Motorists take note: Double Demerits are now active in select states and territories across Australia, which makes it a lot easier to lose your licence. Drivers in NSW will also need to be extra mindful of phone-detecting camera this year, which are now in operation across the state. Here’s what you need to know.
If you’re planning a big drive over the summer holidays, take heed: double demerits are already in full force.
The double demerits system was implemented in a bid to encourage drivers to obey road rules during public holidays when traffic tends to be busiest. This includes the traditional Christmas holiday break between 12am, 20 December 2017 and 12am, 1 January 2018.
During these times, demerit points are doubled for a range of driving offences, including speeding, illegal use of mobile phones, not wearing a seat belt and riding without a motorcycle helmet. Other traffic offences can also incur additional penalties during this period.
Currently, the double demerit system is practised in Queensland, Western Australia, New South Wales and the Australian Capital Territory. Here’s what each state is doing over the Christmas break, according to official police statements:
NSW Double Demerits
The demerit point system provides an incentive for drivers to improve their driving behaviour, obey road rules and comply with NSW traffic laws. The double demerit point scheme applies for the following types of offences:
- Illegal use of mobile phones
- Not wearing a seatbelt
- Riding without a helmet
By law, double demerit periods must be advertised and awareness campaigns are co-ordinated with traditional enforcement and increased police numbers.
Canberra / ACT
ACT Policing is reminding motorists that double demerits will be in place this festive season from the first instance of Friday 20 December 2017 to the last instance of Monday 1 January 2018.
All speed and seatbelt offences, the use of a mobile phone while driving, driving with a passenger in or on part of the vehicle not designed for carriage of passengers or goods, and riding a motorbike without a helmet will incur double demerit points. All other offences will incur one extra demerit point.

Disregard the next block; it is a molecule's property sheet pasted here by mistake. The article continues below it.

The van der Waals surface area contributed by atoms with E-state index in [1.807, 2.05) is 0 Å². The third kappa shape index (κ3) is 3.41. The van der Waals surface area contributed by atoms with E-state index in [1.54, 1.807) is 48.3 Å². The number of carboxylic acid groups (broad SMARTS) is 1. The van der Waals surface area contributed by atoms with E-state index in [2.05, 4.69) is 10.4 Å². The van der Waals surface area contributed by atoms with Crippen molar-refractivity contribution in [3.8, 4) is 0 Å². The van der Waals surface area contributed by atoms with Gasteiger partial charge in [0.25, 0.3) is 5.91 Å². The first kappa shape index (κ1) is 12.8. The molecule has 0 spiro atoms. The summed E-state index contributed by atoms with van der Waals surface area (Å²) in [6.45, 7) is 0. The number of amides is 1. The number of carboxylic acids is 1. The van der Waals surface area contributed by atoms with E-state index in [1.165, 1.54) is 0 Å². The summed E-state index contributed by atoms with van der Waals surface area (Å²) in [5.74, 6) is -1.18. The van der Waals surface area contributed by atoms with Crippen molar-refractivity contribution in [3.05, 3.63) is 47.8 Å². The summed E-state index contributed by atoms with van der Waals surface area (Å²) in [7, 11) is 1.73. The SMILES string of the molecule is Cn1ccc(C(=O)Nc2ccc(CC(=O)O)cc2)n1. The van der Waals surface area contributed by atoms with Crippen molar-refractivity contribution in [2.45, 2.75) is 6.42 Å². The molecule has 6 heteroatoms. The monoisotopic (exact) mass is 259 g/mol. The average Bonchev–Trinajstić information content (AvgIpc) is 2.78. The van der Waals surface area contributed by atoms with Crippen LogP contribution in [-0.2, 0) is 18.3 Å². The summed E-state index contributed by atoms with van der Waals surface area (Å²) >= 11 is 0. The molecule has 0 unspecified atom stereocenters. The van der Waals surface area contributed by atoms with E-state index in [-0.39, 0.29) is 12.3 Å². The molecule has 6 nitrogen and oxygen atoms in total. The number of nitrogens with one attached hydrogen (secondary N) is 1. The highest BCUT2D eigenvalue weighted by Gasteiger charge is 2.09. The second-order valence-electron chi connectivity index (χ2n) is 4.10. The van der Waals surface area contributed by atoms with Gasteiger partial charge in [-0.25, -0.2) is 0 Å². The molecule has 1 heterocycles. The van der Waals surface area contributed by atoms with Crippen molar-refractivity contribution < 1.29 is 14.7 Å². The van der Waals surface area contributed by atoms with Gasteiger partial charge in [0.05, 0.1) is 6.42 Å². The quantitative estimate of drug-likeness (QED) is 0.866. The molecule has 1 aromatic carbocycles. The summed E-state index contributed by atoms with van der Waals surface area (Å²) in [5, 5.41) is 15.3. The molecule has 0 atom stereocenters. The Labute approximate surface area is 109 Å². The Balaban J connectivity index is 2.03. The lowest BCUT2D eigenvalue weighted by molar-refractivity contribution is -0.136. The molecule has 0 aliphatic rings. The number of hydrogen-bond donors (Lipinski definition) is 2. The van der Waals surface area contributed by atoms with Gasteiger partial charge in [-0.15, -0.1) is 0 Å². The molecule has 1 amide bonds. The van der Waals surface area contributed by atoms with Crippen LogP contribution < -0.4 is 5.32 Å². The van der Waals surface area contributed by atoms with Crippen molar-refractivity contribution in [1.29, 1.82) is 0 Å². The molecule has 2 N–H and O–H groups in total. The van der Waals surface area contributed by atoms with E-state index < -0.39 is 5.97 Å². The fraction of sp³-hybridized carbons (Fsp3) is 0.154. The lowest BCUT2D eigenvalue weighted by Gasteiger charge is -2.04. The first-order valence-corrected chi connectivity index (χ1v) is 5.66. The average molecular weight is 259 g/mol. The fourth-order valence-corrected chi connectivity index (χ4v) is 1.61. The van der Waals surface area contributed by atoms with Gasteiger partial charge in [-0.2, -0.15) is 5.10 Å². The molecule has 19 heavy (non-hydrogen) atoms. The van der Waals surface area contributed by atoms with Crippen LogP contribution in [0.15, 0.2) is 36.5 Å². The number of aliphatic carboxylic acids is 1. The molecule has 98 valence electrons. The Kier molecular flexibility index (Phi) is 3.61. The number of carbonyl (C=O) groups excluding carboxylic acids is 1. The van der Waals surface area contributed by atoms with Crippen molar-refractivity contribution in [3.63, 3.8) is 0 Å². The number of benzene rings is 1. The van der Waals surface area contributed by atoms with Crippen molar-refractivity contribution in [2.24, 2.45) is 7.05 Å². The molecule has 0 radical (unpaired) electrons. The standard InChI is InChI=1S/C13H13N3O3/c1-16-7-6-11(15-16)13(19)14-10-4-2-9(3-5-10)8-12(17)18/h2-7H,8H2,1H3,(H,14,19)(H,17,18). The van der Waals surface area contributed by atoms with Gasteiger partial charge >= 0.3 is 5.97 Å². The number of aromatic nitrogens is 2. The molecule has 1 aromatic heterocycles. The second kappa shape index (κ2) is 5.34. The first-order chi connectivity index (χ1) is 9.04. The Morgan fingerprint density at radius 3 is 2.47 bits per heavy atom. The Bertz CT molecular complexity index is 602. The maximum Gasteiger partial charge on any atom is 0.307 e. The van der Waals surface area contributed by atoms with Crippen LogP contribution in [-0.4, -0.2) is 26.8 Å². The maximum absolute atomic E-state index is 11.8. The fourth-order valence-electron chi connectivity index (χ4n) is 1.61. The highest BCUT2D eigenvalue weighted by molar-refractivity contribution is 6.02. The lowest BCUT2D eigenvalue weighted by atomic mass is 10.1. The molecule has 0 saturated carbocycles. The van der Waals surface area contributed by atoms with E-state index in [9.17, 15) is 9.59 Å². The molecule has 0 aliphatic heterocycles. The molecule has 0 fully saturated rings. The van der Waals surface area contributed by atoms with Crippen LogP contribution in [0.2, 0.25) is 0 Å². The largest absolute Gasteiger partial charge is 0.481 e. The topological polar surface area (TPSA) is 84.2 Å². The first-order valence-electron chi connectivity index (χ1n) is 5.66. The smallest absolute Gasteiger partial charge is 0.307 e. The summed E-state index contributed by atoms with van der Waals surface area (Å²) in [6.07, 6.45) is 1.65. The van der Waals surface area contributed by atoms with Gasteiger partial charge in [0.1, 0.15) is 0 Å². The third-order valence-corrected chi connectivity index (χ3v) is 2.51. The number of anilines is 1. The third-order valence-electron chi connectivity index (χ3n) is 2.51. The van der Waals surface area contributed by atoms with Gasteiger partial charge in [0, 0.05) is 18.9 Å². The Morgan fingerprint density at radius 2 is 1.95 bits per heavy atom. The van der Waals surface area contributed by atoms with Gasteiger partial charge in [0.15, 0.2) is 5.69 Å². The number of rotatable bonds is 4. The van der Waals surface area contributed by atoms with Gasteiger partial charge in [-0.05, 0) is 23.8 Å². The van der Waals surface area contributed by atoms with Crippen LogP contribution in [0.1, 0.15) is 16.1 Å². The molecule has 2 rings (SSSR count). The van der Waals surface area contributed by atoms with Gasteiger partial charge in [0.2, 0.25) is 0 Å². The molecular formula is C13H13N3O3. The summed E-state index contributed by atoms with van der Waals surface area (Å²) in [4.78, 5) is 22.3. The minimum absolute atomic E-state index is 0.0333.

There are a lot of people travelling at this time of year and the roads will be busy. We want everyone to arrive at their destination safely. If travelling long distances, make sure that you plan your trip and allow enough time for a rest break every 2 hours.
In Queensland, double demerit points are applied to persons who repeatedly commit specific offences that increase the road safety risk to the person themselves or other road users. Double demerit points apply all year round for these repeat offenders as a way of discouraging dangerous driving behaviours on a continuing basis.
Double demerit points are allocated for certain second or subsequent driver seatbelt offences, motorbike helmet offences and offences for speeding more than 20km/h over the speed limit, that are committed within 1 year of a previous offence. Double demerit points also apply for second or subsequent mobile phone offences that are committed by drivers within 1 year of an earlier offence.
A person does not necessarily have to commit the same type of offence a second or subsequent time to be allocated double demerit points. A second or subsequent offence only needs to be within the same offence group for the person to accumulate double demerit points.
During the Christmas/New Year period double demerit points will apply between 12.01am on 20 December 2017 until 11.59pm on 4 January 2018.
During this period double demerit points will apply to the following offences:
- Seatbelt offences pertaining to drivers
- Driving with a BAC of or above 0.05
- Presence of prescribed illicit drugs, or fail to supply oral sample or blood
- Contravene a red traffic control signal
- Contravene a red traffic control arrow
- The illegal use of mobile phones.
As mentioned above, NSW recently launched mobile phone detection cameras around the state. Unlike speed and red light cameras, the mobile phone detection cameras uses artificial intelligence (AI) to determine whether a driver is distracted by a mobile device. (This is what they look like.)
NSW has not disclosed the locations of its phone detecting cameras, so you should just assume they’re everywhere and not text and drive. (Which is what you’re doing already. Right?)
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